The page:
By Budd Davisson
It’s hard to pinpoint the moment that glass cockpits in light airplanes, especially trainers, became the norm. It’s been at least a decade. Today, it is rare that an airplane comes out of the factory with those now-archaic-looking steam gauges. At the same time, it’s rare that an individual can climb into an airplane from the 1990s and have it be talking in 1s and 0s. Therein lies one of the possible disadvantages to learning to fly with a glass cockpit: There’s the high probability that almost immediately after earning a private pilot certificate, a pilot will buy or rent an older airplane that will be loaded with dials and needles and finds his or her eyes aren’t used to scanning an instrument panel.
One of the beautiful things about glass panels is that all the information a pilot needs to fly and navigate is right there in front of him. He needs to search for nothing. And then there is the old-school analog panel where the pilot has to search for everything. If digital panels do such a good job of presenting information, why is there even a discussion as to whether analog or digital is better?
It isn’t a question of which is better. The discussion is about the differences and is necessary because much of today’s training is being done in glass cockpits, while there are still a lot more analog panels flying around out there than there are digital wonder-panels. The transition backward to steam gauges is sometimes more of a challenge than expected, and it’s something every new-age pilot will have to go through.
Steam gauges came about in a logical way. The Wright brothers had no instruments. Initially, they didn’t even know what it was they would need to know. That, however, changed quickly. Almost immediately, they began to wonder how fast they were going. So, the airspeed indicator was designed and that started the “instrument race.” As airplanes advanced, so did the need for more information and each bit of required information gave birth to another gauge. The result was that steam gauges ran from one side of the cockpit to the other and keeping track of all of them meant the pilot’s eyes were always in motion. This panel-wide scan is natural and unconscious to the steam gauge pilot. Not so glass-born aviators. So, when transiting into an older airplane, they are presented with the need to continually spread their attention across the panel in a disciplined, rhythmic manner. Initially, this isn’t part of their habit patterns, so it feels foreign. That effect fades quickly, but the early challenge during a digital-to-analog transition is definitely there.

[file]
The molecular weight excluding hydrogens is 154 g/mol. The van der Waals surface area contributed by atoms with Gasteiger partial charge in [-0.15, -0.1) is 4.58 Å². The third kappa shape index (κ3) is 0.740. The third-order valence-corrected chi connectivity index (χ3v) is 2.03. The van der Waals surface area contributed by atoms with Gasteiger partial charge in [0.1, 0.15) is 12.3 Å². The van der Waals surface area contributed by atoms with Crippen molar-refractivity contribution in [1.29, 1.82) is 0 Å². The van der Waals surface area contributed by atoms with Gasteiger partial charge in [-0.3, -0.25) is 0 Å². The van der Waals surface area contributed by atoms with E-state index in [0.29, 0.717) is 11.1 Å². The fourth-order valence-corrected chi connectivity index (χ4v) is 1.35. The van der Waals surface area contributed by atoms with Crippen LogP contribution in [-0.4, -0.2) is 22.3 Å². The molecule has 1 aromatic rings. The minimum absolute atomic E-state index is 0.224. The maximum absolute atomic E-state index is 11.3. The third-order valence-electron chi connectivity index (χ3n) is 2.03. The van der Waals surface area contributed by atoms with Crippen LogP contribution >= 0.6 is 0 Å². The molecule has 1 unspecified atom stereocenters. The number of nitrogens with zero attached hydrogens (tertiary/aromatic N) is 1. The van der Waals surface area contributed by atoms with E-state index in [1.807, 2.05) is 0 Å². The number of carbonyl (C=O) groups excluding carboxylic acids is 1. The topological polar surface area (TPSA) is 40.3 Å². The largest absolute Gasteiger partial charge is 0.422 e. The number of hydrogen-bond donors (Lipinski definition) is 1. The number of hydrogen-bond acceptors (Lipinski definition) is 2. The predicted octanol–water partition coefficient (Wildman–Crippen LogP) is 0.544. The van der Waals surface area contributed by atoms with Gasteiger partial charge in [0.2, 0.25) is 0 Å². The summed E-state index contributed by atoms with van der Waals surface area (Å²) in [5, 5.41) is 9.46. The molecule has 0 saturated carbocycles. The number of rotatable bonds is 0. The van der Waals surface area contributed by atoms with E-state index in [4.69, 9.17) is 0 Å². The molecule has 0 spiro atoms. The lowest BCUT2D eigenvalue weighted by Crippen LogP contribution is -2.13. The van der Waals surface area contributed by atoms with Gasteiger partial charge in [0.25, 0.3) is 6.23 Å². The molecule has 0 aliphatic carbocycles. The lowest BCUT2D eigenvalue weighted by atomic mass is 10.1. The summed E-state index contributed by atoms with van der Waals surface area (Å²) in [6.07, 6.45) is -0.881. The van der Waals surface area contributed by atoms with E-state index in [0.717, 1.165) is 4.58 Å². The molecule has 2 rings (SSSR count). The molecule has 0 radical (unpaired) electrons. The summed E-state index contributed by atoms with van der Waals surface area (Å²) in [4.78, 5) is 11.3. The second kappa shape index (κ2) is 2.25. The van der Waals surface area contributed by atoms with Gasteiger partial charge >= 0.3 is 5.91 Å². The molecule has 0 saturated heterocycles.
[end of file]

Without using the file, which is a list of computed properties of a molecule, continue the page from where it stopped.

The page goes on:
One of the other disadvantages to some glass displays has to do with touchscreens and the difficulty in controlling them in turbulence. That has been designed out of later models, but, as originally designed, a finger had a difficult time getting the right input at the right time. It’s like texting on a rollercoaster.
Some glass displays are also difficult to read in some sun conditions. This is also being addressed in later-generation displays, but it’s a bummer when you can’t read the airspeed, for instance, on final because of sun glare.
It’s also a bummer in a glass cockpit when there’s an electrical failure. Electrical failures are bad enough in analog cockpits: the radio is gone, ditto the nav lights and all avionics. In a glass cockpit, when the electrons are no longer flowing, nothing works. This is why glass panels usually have airspeed, and often, altimeter steam gauge backups. And a compass. At that point the glass cockpit is down to the approximate level of an analog partial panel. A steam gauge panel really doesn’t care if it has electricity or not, because it will lose none of the engine instruments nor any of the flight instruments (assuming it doesn’t have an electric turn and bank indicator).
Is analog better than digital? That depends on your definition of “better.” Both do the job well, but right now there are many more airplanes out there with steam gauges than with glass cockpits. Transitioning from glass to steam takes a bit longer to feel comfortable. Of course, going from steam to glass can take even longer for some folks. The good news is that if you can’t figure out the computer in your new airplane, corner the youngest line boy in sight and he’ll bail you out. That same young man may have never seen a manifold pressure gauge or an airspeed indicator with needles.